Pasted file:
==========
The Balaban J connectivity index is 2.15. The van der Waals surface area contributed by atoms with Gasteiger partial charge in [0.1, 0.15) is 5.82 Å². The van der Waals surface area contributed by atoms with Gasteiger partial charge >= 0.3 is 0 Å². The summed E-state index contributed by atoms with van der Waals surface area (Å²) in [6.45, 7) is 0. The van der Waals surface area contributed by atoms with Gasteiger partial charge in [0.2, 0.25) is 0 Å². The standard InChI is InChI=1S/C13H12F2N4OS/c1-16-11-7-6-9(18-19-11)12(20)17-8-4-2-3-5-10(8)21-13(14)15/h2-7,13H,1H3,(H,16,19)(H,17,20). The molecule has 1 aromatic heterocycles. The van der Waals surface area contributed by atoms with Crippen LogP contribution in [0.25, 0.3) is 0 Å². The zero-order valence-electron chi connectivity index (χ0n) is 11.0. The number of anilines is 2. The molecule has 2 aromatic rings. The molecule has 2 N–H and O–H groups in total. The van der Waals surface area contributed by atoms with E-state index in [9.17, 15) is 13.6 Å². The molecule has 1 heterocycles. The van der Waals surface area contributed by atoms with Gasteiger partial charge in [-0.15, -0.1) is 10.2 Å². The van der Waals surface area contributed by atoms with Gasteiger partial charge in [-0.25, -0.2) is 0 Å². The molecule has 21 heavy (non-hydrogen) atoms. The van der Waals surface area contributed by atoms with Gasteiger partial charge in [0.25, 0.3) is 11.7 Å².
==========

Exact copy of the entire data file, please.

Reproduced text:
The Balaban J connectivity index is 2.15. The van der Waals surface area contributed by atoms with Gasteiger partial charge in [0.1, 0.15) is 5.82 Å². The van der Waals surface area contributed by atoms with Gasteiger partial charge >= 0.3 is 0 Å². The summed E-state index contributed by atoms with van der Waals surface area (Å²) in [6.45, 7) is 0. The van der Waals surface area contributed by atoms with Gasteiger partial charge in [0.2, 0.25) is 0 Å². The standard InChI is InChI=1S/C13H12F2N4OS/c1-16-11-7-6-9(18-19-11)12(20)17-8-4-2-3-5-10(8)21-13(14)15/h2-7,13H,1H3,(H,16,19)(H,17,20). The molecule has 1 aromatic heterocycles. The van der Waals surface area contributed by atoms with Crippen LogP contribution in [0.25, 0.3) is 0 Å². The zero-order valence-electron chi connectivity index (χ0n) is 11.0. The number of anilines is 2. The molecule has 2 aromatic rings. The molecule has 2 N–H and O–H groups in total. The van der Waals surface area contributed by atoms with E-state index in [9.17, 15) is 13.6 Å². The molecule has 1 heterocycles. The van der Waals surface area contributed by atoms with Gasteiger partial charge in [-0.15, -0.1) is 10.2 Å². The van der Waals surface area contributed by atoms with Gasteiger partial charge in [-0.25, -0.2) is 0 Å². The molecule has 21 heavy (non-hydrogen) atoms. The van der Waals surface area contributed by atoms with Gasteiger partial charge in [0.25, 0.3) is 11.7 Å².